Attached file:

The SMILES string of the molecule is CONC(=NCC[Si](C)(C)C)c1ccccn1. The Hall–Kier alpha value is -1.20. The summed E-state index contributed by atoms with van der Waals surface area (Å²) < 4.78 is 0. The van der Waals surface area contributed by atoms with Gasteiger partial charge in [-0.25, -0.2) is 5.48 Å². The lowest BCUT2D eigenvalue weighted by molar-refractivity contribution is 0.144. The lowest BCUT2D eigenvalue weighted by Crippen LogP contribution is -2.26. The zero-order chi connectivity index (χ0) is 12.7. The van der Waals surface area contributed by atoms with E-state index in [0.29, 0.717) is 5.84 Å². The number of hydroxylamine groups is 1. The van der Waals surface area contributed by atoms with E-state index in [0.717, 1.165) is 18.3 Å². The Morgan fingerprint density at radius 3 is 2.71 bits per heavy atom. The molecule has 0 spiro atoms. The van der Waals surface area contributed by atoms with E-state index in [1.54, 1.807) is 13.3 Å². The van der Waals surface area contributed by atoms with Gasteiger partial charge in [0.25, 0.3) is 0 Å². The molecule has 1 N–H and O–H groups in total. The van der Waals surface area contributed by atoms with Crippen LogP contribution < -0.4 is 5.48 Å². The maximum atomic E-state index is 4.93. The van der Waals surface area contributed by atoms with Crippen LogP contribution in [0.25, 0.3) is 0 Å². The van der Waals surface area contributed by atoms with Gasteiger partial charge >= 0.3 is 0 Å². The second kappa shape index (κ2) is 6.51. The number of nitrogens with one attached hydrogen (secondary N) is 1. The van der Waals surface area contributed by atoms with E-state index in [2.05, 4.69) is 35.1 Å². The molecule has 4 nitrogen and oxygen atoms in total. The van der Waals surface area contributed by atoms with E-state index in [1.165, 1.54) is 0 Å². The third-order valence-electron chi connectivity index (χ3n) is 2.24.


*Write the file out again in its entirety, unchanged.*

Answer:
The SMILES string of the molecule is CONC(=NCC[Si](C)(C)C)c1ccccn1. The Hall–Kier alpha value is -1.20. The summed E-state index contributed by atoms with van der Waals surface area (Å²) < 4.78 is 0. The van der Waals surface area contributed by atoms with Gasteiger partial charge in [-0.25, -0.2) is 5.48 Å². The lowest BCUT2D eigenvalue weighted by molar-refractivity contribution is 0.144. The lowest BCUT2D eigenvalue weighted by Crippen LogP contribution is -2.26. The zero-order chi connectivity index (χ0) is 12.7. The van der Waals surface area contributed by atoms with E-state index in [0.29, 0.717) is 5.84 Å². The number of hydroxylamine groups is 1. The van der Waals surface area contributed by atoms with E-state index in [0.717, 1.165) is 18.3 Å². The Morgan fingerprint density at radius 3 is 2.71 bits per heavy atom. The molecule has 0 spiro atoms. The van der Waals surface area contributed by atoms with E-state index in [1.54, 1.807) is 13.3 Å². The van der Waals surface area contributed by atoms with Gasteiger partial charge in [0.25, 0.3) is 0 Å². The molecule has 1 N–H and O–H groups in total. The van der Waals surface area contributed by atoms with Crippen LogP contribution < -0.4 is 5.48 Å². The maximum atomic E-state index is 4.93. The van der Waals surface area contributed by atoms with Crippen LogP contribution in [0.25, 0.3) is 0 Å². The van der Waals surface area contributed by atoms with Gasteiger partial charge >= 0.3 is 0 Å². The second kappa shape index (κ2) is 6.51. The number of nitrogens with one attached hydrogen (secondary N) is 1. The van der Waals surface area contributed by atoms with E-state index in [2.05, 4.69) is 35.1 Å². The molecule has 4 nitrogen and oxygen atoms in total. The van der Waals surface area contributed by atoms with E-state index in [1.165, 1.54) is 0 Å². The third-order valence-electron chi connectivity index (χ3n) is 2.24.